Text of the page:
An assessment of his performance both as the Acting Provost, substantive Provost and as Rector speaks volumes of his personality and skills with which God Almighty has endowed him. Throughout his tenure, he was never derailed from pursuing the college vision, mission,  strategic objectives,  his administration’s action plan and he remained focused in his efforts toward the realization of the goals and demands of the institution’s Academic Brief in both letter and spirit.

Within his first two years in office, he changed the College narratives. An institution founded and hitherto running just five National Diploma Programmes, increased the number to about twenty two through his pragmatic approach to academic programs. He was always meticulous when it comes to planning towards successful conduct of resource inspection, accreditation visitation exercise and sought increase in carrying capacity of some of the existing programmes through the National Board for Technical Education (NBTE), the accrediting agency.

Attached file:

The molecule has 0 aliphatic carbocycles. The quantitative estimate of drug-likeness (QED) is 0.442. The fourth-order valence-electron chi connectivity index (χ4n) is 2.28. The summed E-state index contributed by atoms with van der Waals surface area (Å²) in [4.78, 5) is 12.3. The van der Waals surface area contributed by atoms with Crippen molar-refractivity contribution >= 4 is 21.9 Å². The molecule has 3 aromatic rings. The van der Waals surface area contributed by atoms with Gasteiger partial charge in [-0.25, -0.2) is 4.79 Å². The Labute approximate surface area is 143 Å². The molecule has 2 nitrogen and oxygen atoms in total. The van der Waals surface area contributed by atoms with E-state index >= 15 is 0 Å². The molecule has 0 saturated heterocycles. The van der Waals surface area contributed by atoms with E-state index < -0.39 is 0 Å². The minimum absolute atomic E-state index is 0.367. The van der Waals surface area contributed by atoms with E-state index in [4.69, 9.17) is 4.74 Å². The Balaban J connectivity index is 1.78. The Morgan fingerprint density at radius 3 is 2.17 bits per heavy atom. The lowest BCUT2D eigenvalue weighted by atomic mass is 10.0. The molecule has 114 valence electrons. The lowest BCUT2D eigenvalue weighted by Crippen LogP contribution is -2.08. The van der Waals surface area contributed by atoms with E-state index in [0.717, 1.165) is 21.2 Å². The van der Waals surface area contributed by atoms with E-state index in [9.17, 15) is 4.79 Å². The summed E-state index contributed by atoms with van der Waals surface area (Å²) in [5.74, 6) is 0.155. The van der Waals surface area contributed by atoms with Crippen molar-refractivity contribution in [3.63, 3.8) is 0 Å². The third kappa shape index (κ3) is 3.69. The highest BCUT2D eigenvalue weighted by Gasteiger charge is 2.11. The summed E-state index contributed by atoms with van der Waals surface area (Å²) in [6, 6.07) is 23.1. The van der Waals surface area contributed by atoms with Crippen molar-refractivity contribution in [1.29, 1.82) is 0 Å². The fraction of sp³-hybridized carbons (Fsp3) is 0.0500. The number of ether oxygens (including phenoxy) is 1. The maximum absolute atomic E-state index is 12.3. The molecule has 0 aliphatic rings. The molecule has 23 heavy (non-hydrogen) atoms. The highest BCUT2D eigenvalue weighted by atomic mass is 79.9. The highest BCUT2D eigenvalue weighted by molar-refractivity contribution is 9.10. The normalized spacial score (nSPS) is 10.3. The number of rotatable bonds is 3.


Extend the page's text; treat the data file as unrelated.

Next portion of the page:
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For his visionary leadership skills and due to his high problem solving capacity, after serving as the Acting Provost of the College for three years, the visitor to the institution gave him substantive appointment as the Provost of the institution with effect from 10th July 2014, the tenure which is to end this week. It was during his tenure as the Acting Provost that the College was rated by NBTE as 3rd best in the country.